Waterstones can cut with amazing speed. They can create an incredibly polished edge. Waterstones require the constant presence of water on their surface (in some cases submersion during use) to carry away metallic waste. Best results are achieved when a secondary stone (similar to a chalk or talc) is ground on the surface to create a slurry which increases the cutting and polishing action of the waterstone. Waterstones can be naturally occuring or manufactured. Some waterstones can be prohibitively expensive. All waterstones degrade very quickly and require frequent flattening. Also, it is very easy to damage the surface of a waterstone while sharpening tools such as chisels or gouges. While offering incredible performance, when used correctly, the novice should understand that there is a high level of maintenance associated with any waterstone. Waterstones are also available in shapes such as slips, cones and files.
Even the most hidebound traditionalist has to make an occassional concession to technology, especially when it works well. And diamond honing media falls into that category. Diamond hones are available as bench stones, slips, files, rounds, et cetera. Diamond hones can be used with or without water. (If used dry, they can simply be scrubbed free of any glaze or build-up that has occurred). Diamond hones are extraordinarily durable, typically using steel or steel reinforced resin as the support for the application of graded diamond particles. Diamond hones are available in grits from the very coarse to the very fine, with an 8000 grit bench stone being available from one manufacturer that can rival the surface finish of a waterstone. They require only light pressure during the honing process, cut very quickly and will rarely, if ever, require flattening. The initial investment can seem a little daunting. But in terms of the performance/cost ratio, they are very difficult to beat. BTW, I have inadvertently knocked my 8000 diamond stone off my bench, picked it up and started honing again, while thinking “boy, I’m glad that wasn’t an oilstone, waterstone or ceramic that I just dropped”.
Ceramic honing media offer yet another option. They are reasonably fast cutting, produce an excellent edge and rarely require flattening. They should be used with water as using them dry will lead to glazing, which can be very difficult (if not impossible) to remove. While fairly durable, they can be prone to cracking caused by point impact (as in dropping them from the benchtop). Ceramic hones are available in all the usual shapes. They can be expensive but offer very good value for money.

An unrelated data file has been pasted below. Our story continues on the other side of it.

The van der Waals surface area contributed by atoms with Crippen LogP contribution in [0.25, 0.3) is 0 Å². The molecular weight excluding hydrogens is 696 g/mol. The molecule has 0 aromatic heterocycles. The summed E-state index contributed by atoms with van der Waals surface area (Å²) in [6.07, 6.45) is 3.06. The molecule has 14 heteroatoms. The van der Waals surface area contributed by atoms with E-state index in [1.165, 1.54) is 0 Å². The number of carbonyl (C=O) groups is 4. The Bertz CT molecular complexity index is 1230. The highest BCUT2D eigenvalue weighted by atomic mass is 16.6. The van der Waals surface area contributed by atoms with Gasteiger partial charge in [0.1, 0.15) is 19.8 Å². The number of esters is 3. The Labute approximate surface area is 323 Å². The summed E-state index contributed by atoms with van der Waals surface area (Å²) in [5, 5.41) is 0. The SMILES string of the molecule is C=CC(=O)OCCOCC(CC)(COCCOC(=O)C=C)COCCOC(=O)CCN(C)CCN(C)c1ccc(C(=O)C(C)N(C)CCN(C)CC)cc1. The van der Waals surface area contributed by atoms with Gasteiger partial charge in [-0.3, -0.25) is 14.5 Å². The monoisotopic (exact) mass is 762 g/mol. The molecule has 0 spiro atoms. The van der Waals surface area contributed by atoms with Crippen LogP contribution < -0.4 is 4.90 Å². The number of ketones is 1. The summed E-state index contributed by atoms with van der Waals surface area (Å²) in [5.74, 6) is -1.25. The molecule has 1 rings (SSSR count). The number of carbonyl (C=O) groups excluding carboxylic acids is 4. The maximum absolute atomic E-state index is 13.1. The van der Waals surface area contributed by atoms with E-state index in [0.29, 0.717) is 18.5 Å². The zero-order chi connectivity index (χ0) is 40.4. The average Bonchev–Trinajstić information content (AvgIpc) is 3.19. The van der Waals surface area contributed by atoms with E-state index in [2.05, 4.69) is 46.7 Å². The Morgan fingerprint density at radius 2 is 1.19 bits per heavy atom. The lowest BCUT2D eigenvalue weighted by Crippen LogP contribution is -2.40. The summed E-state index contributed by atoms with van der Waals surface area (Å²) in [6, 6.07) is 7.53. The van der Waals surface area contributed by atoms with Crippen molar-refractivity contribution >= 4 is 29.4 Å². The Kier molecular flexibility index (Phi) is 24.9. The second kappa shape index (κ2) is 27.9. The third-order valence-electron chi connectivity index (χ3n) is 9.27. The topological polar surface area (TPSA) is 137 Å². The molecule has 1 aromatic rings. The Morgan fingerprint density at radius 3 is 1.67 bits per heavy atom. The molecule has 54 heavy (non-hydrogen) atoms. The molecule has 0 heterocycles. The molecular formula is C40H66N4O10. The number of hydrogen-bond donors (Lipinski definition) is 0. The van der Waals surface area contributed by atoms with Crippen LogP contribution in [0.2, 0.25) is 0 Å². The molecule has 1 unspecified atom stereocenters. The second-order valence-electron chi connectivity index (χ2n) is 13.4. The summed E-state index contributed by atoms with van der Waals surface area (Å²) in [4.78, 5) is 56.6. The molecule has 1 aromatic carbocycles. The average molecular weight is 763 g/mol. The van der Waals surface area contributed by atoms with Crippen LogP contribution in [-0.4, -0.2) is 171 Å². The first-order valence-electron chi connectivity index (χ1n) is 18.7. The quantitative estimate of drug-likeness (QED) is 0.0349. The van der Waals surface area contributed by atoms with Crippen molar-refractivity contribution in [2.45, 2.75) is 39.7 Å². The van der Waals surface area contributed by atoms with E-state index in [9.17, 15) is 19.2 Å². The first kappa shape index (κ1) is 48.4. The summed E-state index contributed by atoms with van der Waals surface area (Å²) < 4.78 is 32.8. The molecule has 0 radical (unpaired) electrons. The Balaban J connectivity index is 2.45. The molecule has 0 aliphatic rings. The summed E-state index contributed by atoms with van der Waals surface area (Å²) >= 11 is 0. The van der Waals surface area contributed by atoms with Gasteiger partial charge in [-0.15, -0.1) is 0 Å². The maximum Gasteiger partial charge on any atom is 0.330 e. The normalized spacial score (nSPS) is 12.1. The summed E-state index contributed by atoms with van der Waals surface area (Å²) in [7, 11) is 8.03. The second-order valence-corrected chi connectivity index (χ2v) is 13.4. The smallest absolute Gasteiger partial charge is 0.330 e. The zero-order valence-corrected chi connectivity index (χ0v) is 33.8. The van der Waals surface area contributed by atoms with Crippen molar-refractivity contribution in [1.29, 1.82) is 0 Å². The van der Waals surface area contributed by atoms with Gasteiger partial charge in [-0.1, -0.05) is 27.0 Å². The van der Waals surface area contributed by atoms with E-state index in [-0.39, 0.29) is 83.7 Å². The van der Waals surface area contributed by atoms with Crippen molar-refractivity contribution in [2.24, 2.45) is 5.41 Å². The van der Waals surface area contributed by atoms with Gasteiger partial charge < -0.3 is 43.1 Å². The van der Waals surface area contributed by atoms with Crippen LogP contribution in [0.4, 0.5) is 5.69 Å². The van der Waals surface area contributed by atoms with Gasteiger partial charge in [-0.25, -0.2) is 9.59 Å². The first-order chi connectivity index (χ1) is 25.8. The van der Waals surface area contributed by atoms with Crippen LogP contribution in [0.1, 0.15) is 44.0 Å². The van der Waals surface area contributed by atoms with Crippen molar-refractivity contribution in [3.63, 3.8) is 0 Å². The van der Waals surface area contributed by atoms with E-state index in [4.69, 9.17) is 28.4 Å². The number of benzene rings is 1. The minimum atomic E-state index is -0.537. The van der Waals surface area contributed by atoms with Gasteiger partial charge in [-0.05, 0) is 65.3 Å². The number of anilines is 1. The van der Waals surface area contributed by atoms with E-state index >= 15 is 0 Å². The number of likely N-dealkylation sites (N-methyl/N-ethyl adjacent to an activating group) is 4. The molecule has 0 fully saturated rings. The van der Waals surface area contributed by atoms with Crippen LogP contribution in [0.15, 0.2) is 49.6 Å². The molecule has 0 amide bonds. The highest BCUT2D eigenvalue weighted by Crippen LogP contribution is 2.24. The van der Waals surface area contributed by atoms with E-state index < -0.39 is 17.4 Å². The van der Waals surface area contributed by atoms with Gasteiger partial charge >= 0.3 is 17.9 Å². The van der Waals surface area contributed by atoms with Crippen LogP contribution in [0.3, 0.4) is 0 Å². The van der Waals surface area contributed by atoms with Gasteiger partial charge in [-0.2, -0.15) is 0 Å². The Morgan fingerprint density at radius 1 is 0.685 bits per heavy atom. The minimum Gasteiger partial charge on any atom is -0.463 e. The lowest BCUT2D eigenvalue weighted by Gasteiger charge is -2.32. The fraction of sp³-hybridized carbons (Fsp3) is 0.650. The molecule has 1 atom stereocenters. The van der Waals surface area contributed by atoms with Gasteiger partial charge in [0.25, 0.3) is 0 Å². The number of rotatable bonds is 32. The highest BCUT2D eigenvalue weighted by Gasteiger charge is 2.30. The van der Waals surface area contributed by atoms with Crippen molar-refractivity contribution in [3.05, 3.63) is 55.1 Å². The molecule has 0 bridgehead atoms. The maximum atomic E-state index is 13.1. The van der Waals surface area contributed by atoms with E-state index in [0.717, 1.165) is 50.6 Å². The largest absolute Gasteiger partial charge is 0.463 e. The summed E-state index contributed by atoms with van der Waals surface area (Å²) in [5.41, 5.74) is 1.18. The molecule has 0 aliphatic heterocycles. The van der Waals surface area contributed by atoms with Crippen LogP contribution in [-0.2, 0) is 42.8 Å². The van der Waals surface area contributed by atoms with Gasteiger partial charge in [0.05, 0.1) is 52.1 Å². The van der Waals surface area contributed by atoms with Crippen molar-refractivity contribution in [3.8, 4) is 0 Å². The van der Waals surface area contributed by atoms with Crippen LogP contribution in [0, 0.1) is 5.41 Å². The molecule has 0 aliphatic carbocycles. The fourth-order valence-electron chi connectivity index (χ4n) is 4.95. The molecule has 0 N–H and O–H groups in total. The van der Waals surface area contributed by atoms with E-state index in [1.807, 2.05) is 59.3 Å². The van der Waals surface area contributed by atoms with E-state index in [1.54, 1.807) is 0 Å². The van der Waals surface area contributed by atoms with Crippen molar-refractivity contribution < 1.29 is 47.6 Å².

SO, WHAT’S THE RIGHT ONE?
Well Virginia, there is no Santa Claus. There simply isn’t one right honing media. They all have there place and they all excell in certain applications. Plus there’s one other thing to keep in mind. You still need a grinder and/or coarse stones for initial edge shaping and the final step of polishing (stropping or buffing) will improve the edge, no matter what honing media has been employed.
That said, I have developed some “honing habits” over the years. They’re right for me, and they might prove helpful to you. But again, there’s no “right way”, only the way that works best for you.
For honing edge tools that can be held in a guide, like plane irons or register chisels, I prefer the large diamond honing plates. The cut fast and create a good edge with a minimum of fuss and provide an adequate support surface for the guide to roll on.
For honing cambered irons, tapered section chisels and gouges, or anything that I’m going to “hand-hold” while I hone, I still find oilstones give me the best results. Plus, I get the benefit of having a few “swarfy” oil stains to keep my old workbench lookin’ gnarly.
When I’m honing turning tools, I typically will use diamond “paddles” for outside surfaces and ceramic cones or rods for inside surfaces. The speed and ease with which they cut allow me to keep my turning tools consistently sharp. I prefer surfaces that are “off the tool”. My goal is to never have to sand a turned surface.
Sloyd knives, chip knives, detail knives and other carving tools all must be maintained to the absolute highest level of sharpness possible (while maintaining the appropriate durability). In recent years I’ve turned to ceramic stones to accomplish that task. However, stropping these tools after honing is always required.
Lastly, the waterstones. I got ’em, I love ’em and the finished edge that they can create. But when all is said and done, if I had to give up any of my honing stones, these are the ones that I could live without. And, if push came to shove and I could only have one variety…hmm… you’re just going have to make up your own mind.
But remember, “you can’t do your best work with dull tools”.